Milk River and Port Royal Tour Group Tour

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Milk River and Port Royal Tour Group Tour

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Enjoy a Scenic Ride from Ocho Rios to Milk River’s Mineral Bath and conclude with Lunch at Port Royal
About Milk River
The Milk River baths in Jamaica is said to have one of the highest radioactivity levels of any mineral bath in the world. Analysis of the mineral spring shows it is more radioactive than the leading European spas, Baden in Switzerland and Karlsbad in Austria. The bath is re-known for curing many ailments including – Sciatia, Lumbago, Gout and Liver disorders.
The origins of the bath is very interesting, rooted in Jamaica’s slave history. The story begins with a slave owned by a man named Jonathan Ludford. He was beaten by his master and ran away into the forest .The slave came upon the Milk River Bath and washed his wounds. The bath soothed his wounds and they began to heal. Upon returning to the slave village his slave master agreed not punish him if he told him the location of the spring. The area was then fenced off and this slave was given the duty to guard it. The property that the springs were on, were later willed to the government. They built the first bath on the property in 1794 and opened it to public that year. Currently there are 9 baths and a hotel on the property. Today the Milk River Bath is visited by locals and patrons from all over the world for its renowned healing power.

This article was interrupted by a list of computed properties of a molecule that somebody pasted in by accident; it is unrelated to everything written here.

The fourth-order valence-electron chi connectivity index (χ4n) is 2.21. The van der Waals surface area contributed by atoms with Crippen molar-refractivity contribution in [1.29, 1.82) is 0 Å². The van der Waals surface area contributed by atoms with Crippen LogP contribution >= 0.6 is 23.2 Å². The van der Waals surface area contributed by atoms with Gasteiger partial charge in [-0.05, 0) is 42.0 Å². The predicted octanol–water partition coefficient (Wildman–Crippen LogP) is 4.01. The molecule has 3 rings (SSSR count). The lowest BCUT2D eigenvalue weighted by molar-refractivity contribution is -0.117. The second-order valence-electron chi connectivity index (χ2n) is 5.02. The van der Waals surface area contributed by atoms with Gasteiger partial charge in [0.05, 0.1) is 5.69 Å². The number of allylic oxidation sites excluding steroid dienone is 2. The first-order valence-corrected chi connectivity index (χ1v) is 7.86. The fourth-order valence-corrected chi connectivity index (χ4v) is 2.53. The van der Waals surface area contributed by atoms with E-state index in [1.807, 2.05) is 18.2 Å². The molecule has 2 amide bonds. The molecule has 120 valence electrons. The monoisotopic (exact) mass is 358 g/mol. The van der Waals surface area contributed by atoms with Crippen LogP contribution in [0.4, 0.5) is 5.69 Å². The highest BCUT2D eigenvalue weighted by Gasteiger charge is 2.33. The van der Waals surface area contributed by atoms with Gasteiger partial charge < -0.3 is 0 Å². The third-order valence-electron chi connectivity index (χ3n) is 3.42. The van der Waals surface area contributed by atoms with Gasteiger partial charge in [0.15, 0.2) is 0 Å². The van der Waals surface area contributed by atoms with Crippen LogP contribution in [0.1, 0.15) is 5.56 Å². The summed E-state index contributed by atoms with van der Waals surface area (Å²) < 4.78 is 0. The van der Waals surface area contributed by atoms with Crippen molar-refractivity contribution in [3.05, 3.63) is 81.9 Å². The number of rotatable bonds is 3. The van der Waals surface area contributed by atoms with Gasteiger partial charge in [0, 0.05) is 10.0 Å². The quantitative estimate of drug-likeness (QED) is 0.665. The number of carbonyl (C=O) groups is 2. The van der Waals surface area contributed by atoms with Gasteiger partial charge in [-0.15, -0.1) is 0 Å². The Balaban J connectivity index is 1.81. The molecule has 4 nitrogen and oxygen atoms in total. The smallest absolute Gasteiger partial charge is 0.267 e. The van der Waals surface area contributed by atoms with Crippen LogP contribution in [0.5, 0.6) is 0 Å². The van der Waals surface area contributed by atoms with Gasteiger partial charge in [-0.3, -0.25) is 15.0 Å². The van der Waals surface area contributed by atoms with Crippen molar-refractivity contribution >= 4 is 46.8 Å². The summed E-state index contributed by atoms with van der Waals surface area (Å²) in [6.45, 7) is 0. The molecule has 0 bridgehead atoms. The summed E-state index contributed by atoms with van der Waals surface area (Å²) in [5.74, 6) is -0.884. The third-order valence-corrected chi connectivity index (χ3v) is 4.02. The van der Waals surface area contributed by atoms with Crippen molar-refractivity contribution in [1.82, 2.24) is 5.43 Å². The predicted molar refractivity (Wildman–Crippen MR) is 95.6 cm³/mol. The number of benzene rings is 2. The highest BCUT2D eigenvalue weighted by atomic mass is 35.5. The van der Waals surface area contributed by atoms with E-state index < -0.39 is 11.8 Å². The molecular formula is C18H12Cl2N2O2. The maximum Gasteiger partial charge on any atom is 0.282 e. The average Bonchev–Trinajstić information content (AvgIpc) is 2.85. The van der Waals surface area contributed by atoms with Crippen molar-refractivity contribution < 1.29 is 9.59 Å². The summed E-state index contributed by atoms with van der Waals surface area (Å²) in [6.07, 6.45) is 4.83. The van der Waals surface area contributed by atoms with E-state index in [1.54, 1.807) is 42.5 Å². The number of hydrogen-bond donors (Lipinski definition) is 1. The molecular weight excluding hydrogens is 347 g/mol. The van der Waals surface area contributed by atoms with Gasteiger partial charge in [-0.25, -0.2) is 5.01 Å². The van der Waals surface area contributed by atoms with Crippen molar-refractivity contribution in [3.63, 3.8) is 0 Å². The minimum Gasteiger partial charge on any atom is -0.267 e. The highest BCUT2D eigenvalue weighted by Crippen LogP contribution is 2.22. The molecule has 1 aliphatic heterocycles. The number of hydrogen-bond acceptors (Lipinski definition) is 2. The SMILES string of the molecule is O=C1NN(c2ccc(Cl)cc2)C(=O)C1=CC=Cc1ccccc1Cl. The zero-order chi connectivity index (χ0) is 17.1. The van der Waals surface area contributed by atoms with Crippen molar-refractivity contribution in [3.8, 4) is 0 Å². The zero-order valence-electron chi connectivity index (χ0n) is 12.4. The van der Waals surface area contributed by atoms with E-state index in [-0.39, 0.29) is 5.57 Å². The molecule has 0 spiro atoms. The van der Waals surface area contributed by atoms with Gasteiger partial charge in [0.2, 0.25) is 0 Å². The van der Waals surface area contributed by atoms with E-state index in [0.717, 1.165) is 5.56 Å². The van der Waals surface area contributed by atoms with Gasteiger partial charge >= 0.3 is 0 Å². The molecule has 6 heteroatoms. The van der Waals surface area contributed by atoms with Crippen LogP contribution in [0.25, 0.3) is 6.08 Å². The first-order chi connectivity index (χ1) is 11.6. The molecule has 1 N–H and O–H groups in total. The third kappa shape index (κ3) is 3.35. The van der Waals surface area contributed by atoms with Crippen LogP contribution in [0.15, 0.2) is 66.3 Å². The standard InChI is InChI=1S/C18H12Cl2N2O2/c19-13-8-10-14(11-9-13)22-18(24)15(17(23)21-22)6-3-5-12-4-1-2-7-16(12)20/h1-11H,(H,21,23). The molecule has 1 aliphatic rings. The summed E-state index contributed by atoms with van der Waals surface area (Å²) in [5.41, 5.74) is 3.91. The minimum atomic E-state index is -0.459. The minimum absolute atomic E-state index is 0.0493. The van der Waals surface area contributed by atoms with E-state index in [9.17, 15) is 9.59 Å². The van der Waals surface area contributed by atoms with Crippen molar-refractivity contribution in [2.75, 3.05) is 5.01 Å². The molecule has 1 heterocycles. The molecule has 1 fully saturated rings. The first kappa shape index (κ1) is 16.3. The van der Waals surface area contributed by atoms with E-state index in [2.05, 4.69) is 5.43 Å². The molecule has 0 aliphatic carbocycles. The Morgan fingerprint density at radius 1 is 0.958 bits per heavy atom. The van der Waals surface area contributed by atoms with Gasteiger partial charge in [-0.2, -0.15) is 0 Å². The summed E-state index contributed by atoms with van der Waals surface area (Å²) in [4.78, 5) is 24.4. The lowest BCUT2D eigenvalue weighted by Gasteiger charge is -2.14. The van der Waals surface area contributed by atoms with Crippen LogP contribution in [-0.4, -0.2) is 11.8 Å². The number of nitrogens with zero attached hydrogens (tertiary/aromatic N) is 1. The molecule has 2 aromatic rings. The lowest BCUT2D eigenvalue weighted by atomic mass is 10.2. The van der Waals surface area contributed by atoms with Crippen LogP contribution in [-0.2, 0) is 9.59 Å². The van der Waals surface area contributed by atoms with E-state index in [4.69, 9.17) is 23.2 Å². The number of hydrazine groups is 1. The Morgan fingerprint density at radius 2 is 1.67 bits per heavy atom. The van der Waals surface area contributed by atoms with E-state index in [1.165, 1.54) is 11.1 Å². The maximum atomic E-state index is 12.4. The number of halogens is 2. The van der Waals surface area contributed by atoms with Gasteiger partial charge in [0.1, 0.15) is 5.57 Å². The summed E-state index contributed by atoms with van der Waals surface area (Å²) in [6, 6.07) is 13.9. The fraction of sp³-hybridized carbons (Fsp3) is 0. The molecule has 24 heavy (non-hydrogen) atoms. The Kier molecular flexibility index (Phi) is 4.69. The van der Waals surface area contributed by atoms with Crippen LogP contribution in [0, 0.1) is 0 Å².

About Port Royal
Once known as the ‘Wickedest City on Earth,’ Port Royal on the island of Jamaica was one of the largest towns in the English colonies during the late 17th century. It was a haven for privateers and pirates, such as the famed Sir Henry Morgan, due to its excellent geographic location in the middle of the Caribbean. From Port Royal, these buccaneers preyed upon and plundered the heavily laden treasure fleets departing from the Spanish Main.

Unfortunately, the glory of Port Royal was short-lived. On the morning of June 7th, 1692, a massive earthquake hit Jamaica. The tremors rocked the sandy peninsula on which the town was built, causing buildings to slide and disappear beneath the sea. An estimated 2000 Port Royalists were killed immediately in the disaster. Many more perished from injuries and disease in the following days.
From 1981 to 1990, the Institute of Nautical Archaeology, in cooperation with the Nautical Archaeology Program at Texas A&M University and the Jamaica National Heritage Trust, began underwater archaeological investigations of the submerged portion of Port Royal. The following pages highlight what we have found so far. The last excavation season was in 1990 and no further excavations are planned.
(1) Beach Towel
(2) Camera
(3) Cash for shopping/ Tips (4) Sun Screen


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